The fentanyls are a large family of highly potent synthetic narcotic analgesics. They hate all the properties of the opiates and opioids, yet are chemically unrelated, and therefore do not cross-react with any of the reagents used in opiate screening tests. The parent drug fentanyl was introduced into clinical medicine in Europe in the 1960s and in the United States in the early 1970s under the tradename Sublimaze®. It is widely used clinically, sometimes in combination with the major tranquilizer droperidol (Innovar®), as a preanesthetic medication, an anesthetic, and a postsurgical analgesic7. Fentanyl's use in veterinary medicine is limited to surgery in dogs because, like other narcotics, it produces behavioral excitation in some species such as the horse, cat, and mouse, Fentanyl is approximately 200 times as potent as morphine, has a very prompt onset of action (1 to 2 min) and a short duration of action (approximately 40 min)8,9. Like other narcotic analgesics, respiratory depression is the most significant acute toxic effect of the fentanyls. The depth and duration of respiratory depression depends on the analog used and the dose administered. As with other narcotics, naloxone is the antidote of choice for respiratory depression.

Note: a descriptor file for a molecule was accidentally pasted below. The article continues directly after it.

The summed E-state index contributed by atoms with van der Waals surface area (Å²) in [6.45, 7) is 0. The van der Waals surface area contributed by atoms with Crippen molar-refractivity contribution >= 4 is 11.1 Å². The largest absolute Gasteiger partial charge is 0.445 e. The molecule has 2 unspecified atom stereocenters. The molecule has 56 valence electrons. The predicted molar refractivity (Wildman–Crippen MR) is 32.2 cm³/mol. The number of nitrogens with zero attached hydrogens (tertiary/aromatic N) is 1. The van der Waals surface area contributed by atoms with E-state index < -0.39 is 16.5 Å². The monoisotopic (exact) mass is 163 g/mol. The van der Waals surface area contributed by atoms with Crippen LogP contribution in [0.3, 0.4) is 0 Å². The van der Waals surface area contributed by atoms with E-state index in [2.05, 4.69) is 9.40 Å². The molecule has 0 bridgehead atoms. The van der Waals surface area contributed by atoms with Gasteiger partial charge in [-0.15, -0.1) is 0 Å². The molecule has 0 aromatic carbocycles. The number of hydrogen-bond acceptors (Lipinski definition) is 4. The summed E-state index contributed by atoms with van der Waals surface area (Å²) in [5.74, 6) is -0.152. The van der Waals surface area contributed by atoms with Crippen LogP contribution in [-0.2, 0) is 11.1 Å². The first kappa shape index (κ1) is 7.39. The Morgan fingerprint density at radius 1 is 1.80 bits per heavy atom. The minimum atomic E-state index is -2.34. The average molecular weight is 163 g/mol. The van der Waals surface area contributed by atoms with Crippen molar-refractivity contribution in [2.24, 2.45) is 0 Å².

Our laboratory became active in the investigation of these new unexplained overdose deaths because we had developed a very sensitive and very specific radioimmunoassay for fentanyl shortly after its introduction into clinical medicine10. Our laboratory first employed the assay in pharmacokinetic studies in surgical patients11. Later, when it came to our attention that fentanyl was being used to "dope" race horses12, we applied our method to the detection of fentanyl in body fluids of race horses and were able to isolate and identify the primary metabolite of fentanyl which is excreted in urine and which is the antigen detected by radioimmunoassay (RIA)13.

When we examined the body fluids of the "China White" overdose victims using our RIA technique, we identified a fentanyl-like compound and confirmed its structure as alpha-methylfentanyl. The drug was present in blood and urine in very small concentrations, between 1- and 10-ng equivalents of fentanyl per millilitre, and was present in powder samples generally at about 1 g/g14.

Alpha-methylfentanyl was placed on the restricted drug list as a Schedule I drug on 22 Sept. 1981, but by this time another analog of fentanyl had appeared - para- fluorofentanyl. This new compound had approximately the same potency as fentanyl, but appeared on the street only briefly.